Ryan Harter for School Board, Matoaca District, Chesterfield County.
The biggest issues facing my district are: overcrowding, transportation, and allocation of resources. Our communities are growing fast and it is a challenge to accommodate the growing number of students without building new schools or redistricting students. This also effects transportation and as our economy is doing well there are jobs more enticing than driving a school bus. We need to ensure that we compensate our personnel adequately so that we can retain them and ensure we are equally.
Todays students have access to a multitude of information. It is important that we continue helping students understand and how to navigate this environment. Students receive lessons and guidance on how to research but, this needs to be something we recap every year. Technology has advanced education and has given students access to information instantly. We need to make sure they understand how to research verifiable information responsibly.
Our county has multiple services that give extra support to students at risk of failing. Our students are diverse and come from different socioeconomic backgrounds. Some students do not have the same foundation or support at home as other students do. Many community organizations have partnered to provide additional support programs for at risk students and I have seen them work first hand. The Chesterfield Education Foundation does excellent work through Communities' in Schools Program.
As a civics and economics teacher, I always stressed the importance of civic engagement. As students progress through high school they find themselves having more responsibilities and pressures placed on them. It is important to remind them of the new roles they play in society and they understand how to make informed rational decisions.
Student success is every teachers goal. We sometimes lose sight of what we consider success. Students all learn differently and at different times. Teachers pour their heart into their students everyday. Standardized testing does not truly evaluate a student or teachers success. Teachers should be given the autonomy to measure student growth and success in different ways besides standardized tests directed from the State.
Transportation issues, insufficient budget accountability & oversight, inadequate management of building infrastructure, and lack of diversity/equity. I plan to address each of these areas by making data driven decisions, policy development, and resource allocation so that that our students may achieve optimal academic success. As I've said many times before, I am the kind of person that doesn't mind working hard, asking questions, and getting to the bottom of things.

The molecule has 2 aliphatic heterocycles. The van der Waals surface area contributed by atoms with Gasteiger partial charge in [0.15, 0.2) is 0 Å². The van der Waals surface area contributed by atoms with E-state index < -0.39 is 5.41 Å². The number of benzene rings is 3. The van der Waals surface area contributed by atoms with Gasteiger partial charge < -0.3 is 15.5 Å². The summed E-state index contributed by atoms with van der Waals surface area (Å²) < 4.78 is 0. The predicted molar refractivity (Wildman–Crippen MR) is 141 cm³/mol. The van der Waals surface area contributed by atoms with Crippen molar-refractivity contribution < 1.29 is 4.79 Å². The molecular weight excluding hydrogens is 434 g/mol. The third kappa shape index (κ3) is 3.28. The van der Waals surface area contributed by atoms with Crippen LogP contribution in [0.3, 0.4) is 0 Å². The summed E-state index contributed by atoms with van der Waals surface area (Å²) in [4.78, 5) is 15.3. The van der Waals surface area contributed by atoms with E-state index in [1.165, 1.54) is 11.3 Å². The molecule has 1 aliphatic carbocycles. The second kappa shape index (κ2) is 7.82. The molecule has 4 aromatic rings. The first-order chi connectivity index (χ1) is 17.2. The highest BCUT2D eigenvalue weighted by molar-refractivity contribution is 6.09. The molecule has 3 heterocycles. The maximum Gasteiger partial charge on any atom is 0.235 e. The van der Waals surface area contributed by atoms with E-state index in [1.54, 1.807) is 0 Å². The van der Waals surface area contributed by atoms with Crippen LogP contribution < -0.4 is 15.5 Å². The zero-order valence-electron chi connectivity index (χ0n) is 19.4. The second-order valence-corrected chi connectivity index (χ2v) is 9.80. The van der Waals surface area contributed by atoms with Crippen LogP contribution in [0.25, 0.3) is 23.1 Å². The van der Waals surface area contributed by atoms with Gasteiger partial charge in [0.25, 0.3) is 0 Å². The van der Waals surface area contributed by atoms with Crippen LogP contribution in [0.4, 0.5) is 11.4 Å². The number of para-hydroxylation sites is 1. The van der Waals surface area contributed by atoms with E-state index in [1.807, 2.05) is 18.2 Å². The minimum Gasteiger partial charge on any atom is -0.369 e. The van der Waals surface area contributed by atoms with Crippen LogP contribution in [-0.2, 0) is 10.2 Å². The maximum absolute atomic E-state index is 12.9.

Utilizing computer technologies will enhance student learning and achievement. The new technologies provide opportunities that would help students and teachers develop the competencies needed for the 21st century. Bringing exciting curricula based on real-world problems into the classroom, building local and global communities that include teachers, administrators, students, parents, and Practitioners, and expanding opportunities for teacher learning.
I would bring support staff into the classroom as opposed to taking children out of class when their behavior may have gotten out of control. Connecting families to schools & school activities. Maximizing use of community resources to include colleges, faith-based organizations, & volunteer groups. Improving links to mental health & behavioral services when internal resources aren't enough. Lastly, reorganizing crisis assistance & prevention that respond quickly and effective during any crisis.
Yes, I would support a high school civics curriculum. I never understood why it was ever removed. Civics education teaches young people about the very basics of how their government works. Students learn that voting is an important duty of every citizen. They learn that it is the voice of citizens, not politicians that ultimately matters when it comes to shaping the government. The people have the power to vote politicians in and out of office if the changes they want do not come to fruition.
Student/parent feedback, self-evaluations, and observations are the best methods of evaluating teachers. Salary increases is one of the many ways to support our teachers. In addition, teachers should be given time to work together in a collaborative effort. This collaboration will strengthen relationships among faculty, provide new or struggling teachers with an outlet to gain valuable insight & advice. Having their back, being consistent, & conducting meaningful evaluations goes a long way too.